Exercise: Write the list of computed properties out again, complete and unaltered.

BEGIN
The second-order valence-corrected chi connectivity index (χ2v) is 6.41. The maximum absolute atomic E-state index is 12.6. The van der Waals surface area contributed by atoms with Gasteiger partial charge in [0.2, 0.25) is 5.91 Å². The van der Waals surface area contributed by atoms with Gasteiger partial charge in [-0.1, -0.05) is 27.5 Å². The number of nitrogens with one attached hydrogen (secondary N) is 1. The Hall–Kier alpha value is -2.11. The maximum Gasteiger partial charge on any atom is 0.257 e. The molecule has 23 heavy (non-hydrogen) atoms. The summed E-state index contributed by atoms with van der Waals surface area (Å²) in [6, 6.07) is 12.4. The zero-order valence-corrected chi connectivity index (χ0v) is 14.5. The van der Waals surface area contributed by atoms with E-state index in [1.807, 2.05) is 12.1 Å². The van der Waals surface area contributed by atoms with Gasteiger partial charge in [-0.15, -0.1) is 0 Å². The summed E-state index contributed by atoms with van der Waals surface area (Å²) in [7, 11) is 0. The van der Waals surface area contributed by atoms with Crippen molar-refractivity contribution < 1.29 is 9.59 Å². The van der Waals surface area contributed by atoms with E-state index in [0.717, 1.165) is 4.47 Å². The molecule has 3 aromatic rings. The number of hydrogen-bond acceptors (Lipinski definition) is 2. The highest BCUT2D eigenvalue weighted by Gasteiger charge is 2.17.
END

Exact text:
The second-order valence-corrected chi connectivity index (χ2v) is 6.41. The maximum absolute atomic E-state index is 12.6. The van der Waals surface area contributed by atoms with Gasteiger partial charge in [0.2, 0.25) is 5.91 Å². The van der Waals surface area contributed by atoms with Gasteiger partial charge in [-0.1, -0.05) is 27.5 Å². The number of nitrogens with one attached hydrogen (secondary N) is 1. The Hall–Kier alpha value is -2.11. The maximum Gasteiger partial charge on any atom is 0.257 e. The molecule has 23 heavy (non-hydrogen) atoms. The summed E-state index contributed by atoms with van der Waals surface area (Å²) in [6, 6.07) is 12.4. The zero-order valence-corrected chi connectivity index (χ0v) is 14.5. The van der Waals surface area contributed by atoms with E-state index in [1.807, 2.05) is 12.1 Å². The van der Waals surface area contributed by atoms with Gasteiger partial charge in [-0.15, -0.1) is 0 Å². The summed E-state index contributed by atoms with van der Waals surface area (Å²) in [7, 11) is 0. The van der Waals surface area contributed by atoms with Crippen molar-refractivity contribution < 1.29 is 9.59 Å². The van der Waals surface area contributed by atoms with E-state index in [0.717, 1.165) is 4.47 Å². The molecule has 3 aromatic rings. The number of hydrogen-bond acceptors (Lipinski definition) is 2. The highest BCUT2D eigenvalue weighted by Gasteiger charge is 2.17.